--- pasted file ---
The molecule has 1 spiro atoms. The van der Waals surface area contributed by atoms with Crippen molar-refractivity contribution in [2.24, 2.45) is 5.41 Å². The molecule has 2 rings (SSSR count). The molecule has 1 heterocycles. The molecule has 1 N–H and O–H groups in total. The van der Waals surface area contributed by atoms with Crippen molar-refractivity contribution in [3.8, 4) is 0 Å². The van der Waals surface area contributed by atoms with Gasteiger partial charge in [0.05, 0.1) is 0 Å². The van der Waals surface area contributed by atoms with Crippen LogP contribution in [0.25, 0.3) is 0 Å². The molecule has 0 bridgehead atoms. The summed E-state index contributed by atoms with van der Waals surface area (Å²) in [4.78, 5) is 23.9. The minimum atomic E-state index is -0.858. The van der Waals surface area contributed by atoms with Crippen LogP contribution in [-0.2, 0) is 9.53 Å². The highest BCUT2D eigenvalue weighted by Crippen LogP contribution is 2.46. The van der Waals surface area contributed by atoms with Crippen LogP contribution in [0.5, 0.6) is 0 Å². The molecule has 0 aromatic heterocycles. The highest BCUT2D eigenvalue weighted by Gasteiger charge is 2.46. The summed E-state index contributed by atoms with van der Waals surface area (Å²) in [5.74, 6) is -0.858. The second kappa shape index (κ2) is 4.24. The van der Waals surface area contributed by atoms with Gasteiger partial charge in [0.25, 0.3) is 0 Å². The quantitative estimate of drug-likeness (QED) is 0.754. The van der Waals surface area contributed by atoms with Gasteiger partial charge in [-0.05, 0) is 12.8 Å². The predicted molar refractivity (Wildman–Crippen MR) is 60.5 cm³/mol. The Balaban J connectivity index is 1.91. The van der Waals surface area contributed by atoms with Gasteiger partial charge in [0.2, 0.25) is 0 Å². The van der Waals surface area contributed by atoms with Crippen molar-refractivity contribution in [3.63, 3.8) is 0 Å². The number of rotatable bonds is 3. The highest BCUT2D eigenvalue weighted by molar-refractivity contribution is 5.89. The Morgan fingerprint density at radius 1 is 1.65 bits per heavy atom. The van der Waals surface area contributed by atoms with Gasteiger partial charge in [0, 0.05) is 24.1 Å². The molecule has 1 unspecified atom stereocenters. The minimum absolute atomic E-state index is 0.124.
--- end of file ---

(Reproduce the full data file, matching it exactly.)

The molecule has 1 spiro atoms. The van der Waals surface area contributed by atoms with Crippen molar-refractivity contribution in [2.24, 2.45) is 5.41 Å². The molecule has 2 rings (SSSR count). The molecule has 1 heterocycles. The molecule has 1 N–H and O–H groups in total. The van der Waals surface area contributed by atoms with Crippen molar-refractivity contribution in [3.8, 4) is 0 Å². The van der Waals surface area contributed by atoms with Gasteiger partial charge in [0.05, 0.1) is 0 Å². The van der Waals surface area contributed by atoms with Crippen LogP contribution in [0.25, 0.3) is 0 Å². The molecule has 0 bridgehead atoms. The summed E-state index contributed by atoms with van der Waals surface area (Å²) in [4.78, 5) is 23.9. The minimum atomic E-state index is -0.858. The van der Waals surface area contributed by atoms with Crippen LogP contribution in [-0.2, 0) is 9.53 Å². The highest BCUT2D eigenvalue weighted by Crippen LogP contribution is 2.46. The van der Waals surface area contributed by atoms with Crippen LogP contribution in [0.5, 0.6) is 0 Å². The molecule has 0 aromatic heterocycles. The highest BCUT2D eigenvalue weighted by Gasteiger charge is 2.46. The summed E-state index contributed by atoms with van der Waals surface area (Å²) in [5.74, 6) is -0.858. The second kappa shape index (κ2) is 4.24. The van der Waals surface area contributed by atoms with Gasteiger partial charge in [0.25, 0.3) is 0 Å². The quantitative estimate of drug-likeness (QED) is 0.754. The van der Waals surface area contributed by atoms with Gasteiger partial charge in [-0.05, 0) is 12.8 Å². The predicted molar refractivity (Wildman–Crippen MR) is 60.5 cm³/mol. The Balaban J connectivity index is 1.91. The van der Waals surface area contributed by atoms with Gasteiger partial charge in [0.2, 0.25) is 0 Å². The van der Waals surface area contributed by atoms with Crippen molar-refractivity contribution in [3.63, 3.8) is 0 Å². The number of rotatable bonds is 3. The highest BCUT2D eigenvalue weighted by molar-refractivity contribution is 5.89. The Morgan fingerprint density at radius 1 is 1.65 bits per heavy atom. The van der Waals surface area contributed by atoms with Gasteiger partial charge in [0, 0.05) is 24.1 Å². The molecule has 1 unspecified atom stereocenters. The minimum absolute atomic E-state index is 0.124.